But I’ve never gone to a show before. What do I do? What do I wear? It’s okay to be a newbie. We want more people to get involved in the arts. That way it can continue to stay around forever. This is by no means a complete list, but hopefully these guidelines can serve as a useful tool for you whenever you go out to enjoy a show that you’re unfamiliar with.
- Do research on the show and venue before hand. Yes, this is important. Unless you’re a regular, don’t try to wing it without understanding what you’re getting into first. Each show is designed differently.
- Who can I bring and what if I have special needs? Some shows will have an age limit (i.e. don’t take little kids to see American Idiot until they’re old enough to handle those situations) but most venues should be able to accommodate your needs as long as you let them know about it.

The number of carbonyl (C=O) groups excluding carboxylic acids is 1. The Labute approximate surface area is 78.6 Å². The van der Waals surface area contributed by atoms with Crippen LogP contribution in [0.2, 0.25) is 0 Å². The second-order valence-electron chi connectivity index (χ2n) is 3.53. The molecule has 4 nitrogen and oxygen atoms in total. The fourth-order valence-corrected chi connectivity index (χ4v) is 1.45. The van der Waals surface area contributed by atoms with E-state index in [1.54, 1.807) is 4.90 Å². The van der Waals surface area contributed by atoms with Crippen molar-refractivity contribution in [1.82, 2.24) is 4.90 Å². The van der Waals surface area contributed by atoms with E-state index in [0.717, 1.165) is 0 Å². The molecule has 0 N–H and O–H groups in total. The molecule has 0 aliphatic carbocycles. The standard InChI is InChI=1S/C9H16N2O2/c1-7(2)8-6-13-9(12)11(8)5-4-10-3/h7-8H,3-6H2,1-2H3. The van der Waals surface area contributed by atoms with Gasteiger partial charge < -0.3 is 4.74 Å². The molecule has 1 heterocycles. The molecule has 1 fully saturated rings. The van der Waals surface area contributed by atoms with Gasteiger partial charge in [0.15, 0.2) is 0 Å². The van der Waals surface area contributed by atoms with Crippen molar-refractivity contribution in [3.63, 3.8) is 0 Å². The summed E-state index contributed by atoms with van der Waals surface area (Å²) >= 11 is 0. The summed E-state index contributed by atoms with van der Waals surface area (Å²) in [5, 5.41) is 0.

- What do I wear? It really depends on the kind of show you’re going to. Ballets and philharmonic concerts (i.e. Los Angeles Philharmonic or the Russian Ballet) tend to be more upscale and formal. Punk rock concerts and outdoor festivals tend lean more on the casual side (i.e. It’s Not Dead Fest or Coachella). That’s where doing your research before hand will come in handy.
- What time should I get there? If you haven’t gone to a venue before and don’t know what the parking situation is like, always allow for lost time. Try to get to the show at least 30 minutes before hand. That way you have enough time to settle in.
- Cooperate with the house staff. They know how the operation is supposed to flow. As much as you may want to believe this, they’re actually not out there to make your life miserable. Be mindful of holds and listen to ushers if you have to step out during a performance and want to come back in.
- Can I bring food and drink? This rule will change depending on what kind of venue you’re going to. If you’re not allowed to bring these items inside the theater, DON’T BRING FOOD INSIDE. Eat it before you go back inside. A water bottle is okay but don’t be that person that likes to crumple it either. Even though it may seem like you’re attempting to be quiet, we can still hear you. If you need cough drops, make sure to unwrap everything prior to your visit (it’ll make your life easier).